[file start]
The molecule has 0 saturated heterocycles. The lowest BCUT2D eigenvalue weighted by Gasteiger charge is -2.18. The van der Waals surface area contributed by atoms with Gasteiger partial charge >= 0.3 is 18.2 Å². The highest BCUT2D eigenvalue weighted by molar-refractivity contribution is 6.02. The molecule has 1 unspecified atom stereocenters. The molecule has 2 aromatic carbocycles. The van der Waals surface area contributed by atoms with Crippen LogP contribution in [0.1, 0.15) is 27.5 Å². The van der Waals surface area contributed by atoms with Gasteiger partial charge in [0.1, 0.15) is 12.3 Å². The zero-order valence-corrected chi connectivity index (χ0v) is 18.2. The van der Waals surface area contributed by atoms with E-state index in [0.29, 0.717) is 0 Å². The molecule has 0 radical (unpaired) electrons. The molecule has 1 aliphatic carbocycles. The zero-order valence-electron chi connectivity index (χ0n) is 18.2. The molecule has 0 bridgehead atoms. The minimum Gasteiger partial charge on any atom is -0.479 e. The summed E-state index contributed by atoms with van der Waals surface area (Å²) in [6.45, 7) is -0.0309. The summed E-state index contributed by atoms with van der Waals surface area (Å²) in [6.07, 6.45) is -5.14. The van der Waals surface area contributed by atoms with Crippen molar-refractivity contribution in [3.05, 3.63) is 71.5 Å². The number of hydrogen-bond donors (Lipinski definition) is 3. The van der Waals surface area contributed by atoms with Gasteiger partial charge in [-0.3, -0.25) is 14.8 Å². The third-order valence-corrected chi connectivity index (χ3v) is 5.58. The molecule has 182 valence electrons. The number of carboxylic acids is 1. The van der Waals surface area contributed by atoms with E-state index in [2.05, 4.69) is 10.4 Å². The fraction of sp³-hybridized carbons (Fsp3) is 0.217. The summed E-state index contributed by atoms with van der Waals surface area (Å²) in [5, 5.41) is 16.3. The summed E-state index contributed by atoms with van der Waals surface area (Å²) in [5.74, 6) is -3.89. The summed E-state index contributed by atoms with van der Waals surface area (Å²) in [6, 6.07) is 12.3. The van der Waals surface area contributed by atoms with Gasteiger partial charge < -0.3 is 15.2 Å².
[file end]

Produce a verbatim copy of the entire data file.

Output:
The molecule has 0 saturated heterocycles. The lowest BCUT2D eigenvalue weighted by Gasteiger charge is -2.18. The van der Waals surface area contributed by atoms with Gasteiger partial charge >= 0.3 is 18.2 Å². The highest BCUT2D eigenvalue weighted by molar-refractivity contribution is 6.02. The molecule has 1 unspecified atom stereocenters. The molecule has 2 aromatic carbocycles. The van der Waals surface area contributed by atoms with Crippen LogP contribution in [0.1, 0.15) is 27.5 Å². The van der Waals surface area contributed by atoms with Gasteiger partial charge in [0.1, 0.15) is 12.3 Å². The zero-order valence-corrected chi connectivity index (χ0v) is 18.2. The van der Waals surface area contributed by atoms with E-state index in [0.29, 0.717) is 0 Å². The molecule has 0 radical (unpaired) electrons. The molecule has 1 aliphatic carbocycles. The zero-order valence-electron chi connectivity index (χ0n) is 18.2. The molecule has 0 bridgehead atoms. The minimum Gasteiger partial charge on any atom is -0.479 e. The summed E-state index contributed by atoms with van der Waals surface area (Å²) in [6.45, 7) is -0.0309. The summed E-state index contributed by atoms with van der Waals surface area (Å²) in [6.07, 6.45) is -5.14. The van der Waals surface area contributed by atoms with Crippen molar-refractivity contribution in [3.05, 3.63) is 71.5 Å². The number of hydrogen-bond donors (Lipinski definition) is 3. The van der Waals surface area contributed by atoms with Gasteiger partial charge in [-0.3, -0.25) is 14.8 Å². The third-order valence-corrected chi connectivity index (χ3v) is 5.58. The molecule has 182 valence electrons. The number of carboxylic acids is 1. The van der Waals surface area contributed by atoms with E-state index in [2.05, 4.69) is 10.4 Å². The fraction of sp³-hybridized carbons (Fsp3) is 0.217. The summed E-state index contributed by atoms with van der Waals surface area (Å²) in [5, 5.41) is 16.3. The summed E-state index contributed by atoms with van der Waals surface area (Å²) in [5.74, 6) is -3.89. The summed E-state index contributed by atoms with van der Waals surface area (Å²) in [6, 6.07) is 12.3. The van der Waals surface area contributed by atoms with Gasteiger partial charge < -0.3 is 15.2 Å².